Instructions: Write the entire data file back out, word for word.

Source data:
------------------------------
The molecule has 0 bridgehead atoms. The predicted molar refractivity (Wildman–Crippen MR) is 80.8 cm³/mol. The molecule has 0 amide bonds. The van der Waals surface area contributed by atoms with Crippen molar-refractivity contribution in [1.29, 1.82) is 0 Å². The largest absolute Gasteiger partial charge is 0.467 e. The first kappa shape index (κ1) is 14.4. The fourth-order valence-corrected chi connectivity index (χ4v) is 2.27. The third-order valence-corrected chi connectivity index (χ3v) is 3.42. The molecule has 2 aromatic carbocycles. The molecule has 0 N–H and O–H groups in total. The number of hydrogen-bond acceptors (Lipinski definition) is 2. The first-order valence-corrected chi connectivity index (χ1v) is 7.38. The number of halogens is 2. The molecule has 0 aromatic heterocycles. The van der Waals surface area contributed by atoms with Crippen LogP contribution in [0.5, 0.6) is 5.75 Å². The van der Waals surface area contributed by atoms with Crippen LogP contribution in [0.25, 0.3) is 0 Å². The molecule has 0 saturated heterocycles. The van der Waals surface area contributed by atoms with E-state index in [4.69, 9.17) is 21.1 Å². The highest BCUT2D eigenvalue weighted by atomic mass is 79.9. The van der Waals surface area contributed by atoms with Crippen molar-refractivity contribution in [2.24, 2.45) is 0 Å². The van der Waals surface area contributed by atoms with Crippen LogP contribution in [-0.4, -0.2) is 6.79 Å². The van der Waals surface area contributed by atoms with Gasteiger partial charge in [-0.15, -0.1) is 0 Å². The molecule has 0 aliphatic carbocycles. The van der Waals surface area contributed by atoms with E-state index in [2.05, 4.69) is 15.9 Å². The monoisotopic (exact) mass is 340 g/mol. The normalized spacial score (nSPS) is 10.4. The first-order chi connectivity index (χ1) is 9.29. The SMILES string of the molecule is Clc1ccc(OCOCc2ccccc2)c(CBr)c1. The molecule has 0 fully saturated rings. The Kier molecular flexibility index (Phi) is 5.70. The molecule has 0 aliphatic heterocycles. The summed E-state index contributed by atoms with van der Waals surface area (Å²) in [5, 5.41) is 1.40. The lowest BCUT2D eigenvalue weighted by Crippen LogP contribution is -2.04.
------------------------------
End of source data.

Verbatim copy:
The molecule has 0 bridgehead atoms. The predicted molar refractivity (Wildman–Crippen MR) is 80.8 cm³/mol. The molecule has 0 amide bonds. The van der Waals surface area contributed by atoms with Crippen molar-refractivity contribution in [1.29, 1.82) is 0 Å². The largest absolute Gasteiger partial charge is 0.467 e. The first kappa shape index (κ1) is 14.4. The fourth-order valence-corrected chi connectivity index (χ4v) is 2.27. The third-order valence-corrected chi connectivity index (χ3v) is 3.42. The molecule has 2 aromatic carbocycles. The molecule has 0 N–H and O–H groups in total. The number of hydrogen-bond acceptors (Lipinski definition) is 2. The first-order valence-corrected chi connectivity index (χ1v) is 7.38. The number of halogens is 2. The molecule has 0 aromatic heterocycles. The van der Waals surface area contributed by atoms with Crippen LogP contribution in [0.5, 0.6) is 5.75 Å². The van der Waals surface area contributed by atoms with Crippen LogP contribution in [0.25, 0.3) is 0 Å². The molecule has 0 saturated heterocycles. The van der Waals surface area contributed by atoms with E-state index in [4.69, 9.17) is 21.1 Å². The highest BCUT2D eigenvalue weighted by atomic mass is 79.9. The van der Waals surface area contributed by atoms with Crippen molar-refractivity contribution in [2.24, 2.45) is 0 Å². The van der Waals surface area contributed by atoms with Crippen LogP contribution in [-0.4, -0.2) is 6.79 Å². The van der Waals surface area contributed by atoms with Gasteiger partial charge in [-0.15, -0.1) is 0 Å². The molecule has 0 aliphatic carbocycles. The van der Waals surface area contributed by atoms with E-state index in [2.05, 4.69) is 15.9 Å². The monoisotopic (exact) mass is 340 g/mol. The normalized spacial score (nSPS) is 10.4. The first-order chi connectivity index (χ1) is 9.29. The SMILES string of the molecule is Clc1ccc(OCOCc2ccccc2)c(CBr)c1. The molecule has 0 fully saturated rings. The Kier molecular flexibility index (Phi) is 5.70. The molecule has 0 aliphatic heterocycles. The summed E-state index contributed by atoms with van der Waals surface area (Å²) in [5, 5.41) is 1.40. The lowest BCUT2D eigenvalue weighted by Crippen LogP contribution is -2.04.